I started AG brewing back in December after a two year hiatus. When I first started home-brewing I always ignored the hydrometer and careful measurements. I always ended up with drinkable beer, but this time around I became more interested in the science of brewing and proper procedure. I've made over 10 batches since the beginning of December and seem to have problems with efficiency consistency.
The OG gravity of the first two AG batches I brewed came out on target. The second and third batches were about 7-10 points lower than estimated. The 4th batch was within one point from the predicted gravity. I used the same calculator for my strike and sparge water volumes. I've always used a ratio of 1.33 quarts of water per pound of grain and have been able to maintain the targeted mash temperature to within a degree for 60 minutes . I even used the same fly sparge technique for each batch.
I then decided to use the water measurements from Beersmith and modify my efficiency from 72% to 65% for my next 6 batches. I used the same mashing and sparing techniques that I previously listed. Half my beers still come out about 7-10 points lower than predicted. I've tried maintain consistency from brew to brew, but I'm becoming irritated at the discrepancies. I usually end up with 5 gallons in the fermenter, give or take a pint or two.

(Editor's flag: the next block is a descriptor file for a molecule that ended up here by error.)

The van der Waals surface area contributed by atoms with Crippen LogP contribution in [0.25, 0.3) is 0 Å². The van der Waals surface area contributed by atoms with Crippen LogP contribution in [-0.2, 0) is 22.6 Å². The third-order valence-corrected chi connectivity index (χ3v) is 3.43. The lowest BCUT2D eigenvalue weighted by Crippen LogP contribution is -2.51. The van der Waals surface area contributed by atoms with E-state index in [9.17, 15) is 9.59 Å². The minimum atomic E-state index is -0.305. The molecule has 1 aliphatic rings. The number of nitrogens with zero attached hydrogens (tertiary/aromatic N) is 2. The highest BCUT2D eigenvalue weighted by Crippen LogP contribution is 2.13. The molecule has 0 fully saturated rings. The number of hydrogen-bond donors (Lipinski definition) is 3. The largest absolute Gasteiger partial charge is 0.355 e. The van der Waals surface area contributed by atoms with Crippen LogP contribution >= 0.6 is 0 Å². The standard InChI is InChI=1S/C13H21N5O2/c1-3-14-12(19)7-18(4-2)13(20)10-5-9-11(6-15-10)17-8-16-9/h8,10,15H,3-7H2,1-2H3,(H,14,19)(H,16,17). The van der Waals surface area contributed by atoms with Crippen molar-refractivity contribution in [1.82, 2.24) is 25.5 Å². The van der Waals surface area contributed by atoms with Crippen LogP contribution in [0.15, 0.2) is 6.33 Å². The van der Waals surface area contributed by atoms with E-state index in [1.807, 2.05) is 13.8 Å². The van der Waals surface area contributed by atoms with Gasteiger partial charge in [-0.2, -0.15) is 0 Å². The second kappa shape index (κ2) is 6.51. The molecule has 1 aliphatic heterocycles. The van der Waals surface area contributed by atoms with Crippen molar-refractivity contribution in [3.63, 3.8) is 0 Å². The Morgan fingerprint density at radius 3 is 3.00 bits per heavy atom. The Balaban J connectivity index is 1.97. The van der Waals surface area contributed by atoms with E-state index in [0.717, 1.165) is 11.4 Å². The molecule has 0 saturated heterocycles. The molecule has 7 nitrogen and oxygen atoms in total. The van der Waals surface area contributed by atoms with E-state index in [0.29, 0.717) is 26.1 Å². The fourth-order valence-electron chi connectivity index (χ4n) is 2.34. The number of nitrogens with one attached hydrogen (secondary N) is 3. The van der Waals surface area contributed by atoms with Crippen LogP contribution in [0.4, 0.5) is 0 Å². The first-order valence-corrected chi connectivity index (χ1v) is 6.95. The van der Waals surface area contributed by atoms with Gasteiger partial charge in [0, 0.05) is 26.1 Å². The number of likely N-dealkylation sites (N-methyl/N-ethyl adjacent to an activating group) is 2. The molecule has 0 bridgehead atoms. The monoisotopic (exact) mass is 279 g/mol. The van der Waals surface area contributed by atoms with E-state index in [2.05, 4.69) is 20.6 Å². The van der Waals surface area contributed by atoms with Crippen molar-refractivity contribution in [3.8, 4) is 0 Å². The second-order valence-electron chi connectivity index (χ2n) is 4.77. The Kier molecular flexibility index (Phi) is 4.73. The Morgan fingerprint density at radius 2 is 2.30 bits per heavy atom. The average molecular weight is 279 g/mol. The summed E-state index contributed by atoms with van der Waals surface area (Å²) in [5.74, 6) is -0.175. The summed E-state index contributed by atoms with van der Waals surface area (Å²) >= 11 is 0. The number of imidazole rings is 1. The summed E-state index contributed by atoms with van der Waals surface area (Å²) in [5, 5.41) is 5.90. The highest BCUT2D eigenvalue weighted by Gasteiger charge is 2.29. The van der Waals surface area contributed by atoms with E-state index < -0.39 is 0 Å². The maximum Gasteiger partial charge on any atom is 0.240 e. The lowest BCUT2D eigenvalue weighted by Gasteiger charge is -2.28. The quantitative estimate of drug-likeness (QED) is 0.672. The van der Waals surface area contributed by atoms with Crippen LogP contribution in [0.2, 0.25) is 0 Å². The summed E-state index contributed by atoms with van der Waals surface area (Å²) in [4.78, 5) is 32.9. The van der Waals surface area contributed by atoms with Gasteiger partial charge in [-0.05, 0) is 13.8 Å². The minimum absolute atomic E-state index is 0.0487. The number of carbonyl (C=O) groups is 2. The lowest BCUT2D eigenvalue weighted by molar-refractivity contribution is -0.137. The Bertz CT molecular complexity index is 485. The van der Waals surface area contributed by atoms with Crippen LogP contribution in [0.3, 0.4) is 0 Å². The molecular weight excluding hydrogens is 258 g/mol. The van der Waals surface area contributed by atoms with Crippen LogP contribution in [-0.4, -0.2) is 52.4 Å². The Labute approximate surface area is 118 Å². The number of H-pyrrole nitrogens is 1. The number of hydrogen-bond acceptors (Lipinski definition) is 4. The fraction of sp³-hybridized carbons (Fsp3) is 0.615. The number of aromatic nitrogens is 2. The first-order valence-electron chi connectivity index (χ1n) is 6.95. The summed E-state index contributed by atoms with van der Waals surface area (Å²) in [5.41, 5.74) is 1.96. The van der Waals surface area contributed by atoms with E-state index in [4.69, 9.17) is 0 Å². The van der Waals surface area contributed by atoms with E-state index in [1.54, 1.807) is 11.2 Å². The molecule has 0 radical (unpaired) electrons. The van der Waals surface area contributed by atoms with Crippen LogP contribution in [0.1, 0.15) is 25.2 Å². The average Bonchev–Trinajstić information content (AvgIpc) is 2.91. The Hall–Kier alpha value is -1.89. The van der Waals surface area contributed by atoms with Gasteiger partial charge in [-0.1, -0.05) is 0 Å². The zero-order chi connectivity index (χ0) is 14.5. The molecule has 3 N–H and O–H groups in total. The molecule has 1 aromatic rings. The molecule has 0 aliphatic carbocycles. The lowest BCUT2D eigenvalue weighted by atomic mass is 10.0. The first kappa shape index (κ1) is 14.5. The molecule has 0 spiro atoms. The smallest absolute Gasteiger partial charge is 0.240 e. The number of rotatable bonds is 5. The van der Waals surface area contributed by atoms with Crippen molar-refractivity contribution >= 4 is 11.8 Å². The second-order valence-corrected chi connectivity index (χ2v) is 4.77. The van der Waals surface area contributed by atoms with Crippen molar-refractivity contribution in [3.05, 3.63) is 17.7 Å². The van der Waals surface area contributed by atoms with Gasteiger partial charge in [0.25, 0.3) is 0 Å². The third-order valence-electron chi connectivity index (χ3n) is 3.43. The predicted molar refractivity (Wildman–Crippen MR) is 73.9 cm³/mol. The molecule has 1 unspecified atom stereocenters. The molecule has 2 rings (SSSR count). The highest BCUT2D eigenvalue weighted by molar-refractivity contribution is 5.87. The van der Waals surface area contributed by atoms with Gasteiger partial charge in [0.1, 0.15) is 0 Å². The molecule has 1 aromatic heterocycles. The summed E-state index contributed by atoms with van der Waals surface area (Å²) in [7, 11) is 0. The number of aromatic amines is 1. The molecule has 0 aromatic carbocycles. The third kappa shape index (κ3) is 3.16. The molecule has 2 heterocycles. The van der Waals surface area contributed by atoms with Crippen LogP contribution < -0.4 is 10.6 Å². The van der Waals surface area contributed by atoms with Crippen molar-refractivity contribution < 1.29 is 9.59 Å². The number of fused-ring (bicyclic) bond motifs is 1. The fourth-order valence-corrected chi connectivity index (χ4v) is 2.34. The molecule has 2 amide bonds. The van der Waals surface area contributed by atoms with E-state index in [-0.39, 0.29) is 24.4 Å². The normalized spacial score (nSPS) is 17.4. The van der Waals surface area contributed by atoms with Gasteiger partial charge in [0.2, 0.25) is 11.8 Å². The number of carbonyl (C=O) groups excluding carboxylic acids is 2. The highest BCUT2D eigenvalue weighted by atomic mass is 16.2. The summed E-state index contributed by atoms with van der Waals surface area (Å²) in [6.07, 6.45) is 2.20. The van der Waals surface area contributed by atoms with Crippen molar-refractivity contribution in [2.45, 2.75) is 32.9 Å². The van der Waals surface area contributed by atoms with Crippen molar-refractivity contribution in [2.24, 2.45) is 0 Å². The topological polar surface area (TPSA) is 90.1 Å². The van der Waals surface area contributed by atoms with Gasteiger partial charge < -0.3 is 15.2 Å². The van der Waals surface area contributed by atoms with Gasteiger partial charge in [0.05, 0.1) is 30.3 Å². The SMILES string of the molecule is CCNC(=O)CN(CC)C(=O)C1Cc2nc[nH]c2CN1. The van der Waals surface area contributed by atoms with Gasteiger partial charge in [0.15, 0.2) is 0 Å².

I guess I can take a pre-boil gravity reading and compare it to the estimated pre-boil gravity in Beersmith, which I haven't done yet. I assume this would help me in determining if the problem is with mashing or the boil. I'm also tempted to give Batch Sparging a go, I've just been hesitant because I'm afraid I'll knock apart my CPV manifold when stirring up the sparge water.
Any input and suggestions would be appreciated. Thanks in advance.
People will likely chime in here with the usual suspects for efficiency, but the best thing you can do to nail this down will be to read Kaiser's essay "Troubleshooting Brewhouse Efficiency":
The excel worksheet, in particular, is phenomenally helpful at tracking down where exactly things are going hairy.
Thanks for the link, I will definitely take a look at it.
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